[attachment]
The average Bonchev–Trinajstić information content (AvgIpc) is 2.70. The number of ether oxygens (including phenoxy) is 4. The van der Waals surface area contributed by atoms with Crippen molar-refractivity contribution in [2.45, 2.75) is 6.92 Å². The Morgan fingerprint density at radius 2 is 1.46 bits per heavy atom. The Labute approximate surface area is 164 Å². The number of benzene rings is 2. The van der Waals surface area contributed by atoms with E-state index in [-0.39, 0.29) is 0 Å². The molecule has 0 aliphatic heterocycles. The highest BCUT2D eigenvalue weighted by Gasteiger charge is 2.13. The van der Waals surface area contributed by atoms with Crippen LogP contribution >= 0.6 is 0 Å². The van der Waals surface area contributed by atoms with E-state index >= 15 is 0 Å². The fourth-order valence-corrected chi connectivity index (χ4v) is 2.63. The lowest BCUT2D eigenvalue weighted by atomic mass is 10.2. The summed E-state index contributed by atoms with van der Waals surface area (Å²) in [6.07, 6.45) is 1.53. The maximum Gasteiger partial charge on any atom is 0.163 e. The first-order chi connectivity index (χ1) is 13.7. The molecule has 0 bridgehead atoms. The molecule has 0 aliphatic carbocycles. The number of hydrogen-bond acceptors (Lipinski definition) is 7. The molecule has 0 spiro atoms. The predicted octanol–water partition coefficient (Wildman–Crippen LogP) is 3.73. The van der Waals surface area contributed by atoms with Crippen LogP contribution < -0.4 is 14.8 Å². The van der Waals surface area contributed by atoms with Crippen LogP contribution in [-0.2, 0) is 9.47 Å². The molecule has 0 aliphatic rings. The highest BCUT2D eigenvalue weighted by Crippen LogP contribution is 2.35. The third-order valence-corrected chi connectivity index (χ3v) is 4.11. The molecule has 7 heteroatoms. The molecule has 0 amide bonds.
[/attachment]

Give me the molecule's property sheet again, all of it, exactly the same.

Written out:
The average Bonchev–Trinajstić information content (AvgIpc) is 2.70. The number of ether oxygens (including phenoxy) is 4. The van der Waals surface area contributed by atoms with Crippen molar-refractivity contribution in [2.45, 2.75) is 6.92 Å². The Morgan fingerprint density at radius 2 is 1.46 bits per heavy atom. The Labute approximate surface area is 164 Å². The number of benzene rings is 2. The van der Waals surface area contributed by atoms with E-state index in [-0.39, 0.29) is 0 Å². The molecule has 0 aliphatic heterocycles. The highest BCUT2D eigenvalue weighted by Gasteiger charge is 2.13. The van der Waals surface area contributed by atoms with Crippen LogP contribution >= 0.6 is 0 Å². The van der Waals surface area contributed by atoms with E-state index >= 15 is 0 Å². The fourth-order valence-corrected chi connectivity index (χ4v) is 2.63. The lowest BCUT2D eigenvalue weighted by atomic mass is 10.2. The summed E-state index contributed by atoms with van der Waals surface area (Å²) in [6.07, 6.45) is 1.53. The maximum Gasteiger partial charge on any atom is 0.163 e. The first-order chi connectivity index (χ1) is 13.7. The molecule has 0 bridgehead atoms. The molecule has 0 aliphatic carbocycles. The number of hydrogen-bond acceptors (Lipinski definition) is 7. The molecule has 0 spiro atoms. The predicted octanol–water partition coefficient (Wildman–Crippen LogP) is 3.73. The van der Waals surface area contributed by atoms with Crippen LogP contribution < -0.4 is 14.8 Å². The van der Waals surface area contributed by atoms with Crippen LogP contribution in [-0.2, 0) is 9.47 Å². The molecule has 0 aliphatic rings. The highest BCUT2D eigenvalue weighted by Crippen LogP contribution is 2.35. The third-order valence-corrected chi connectivity index (χ3v) is 4.11. The molecule has 7 heteroatoms. The molecule has 0 amide bonds.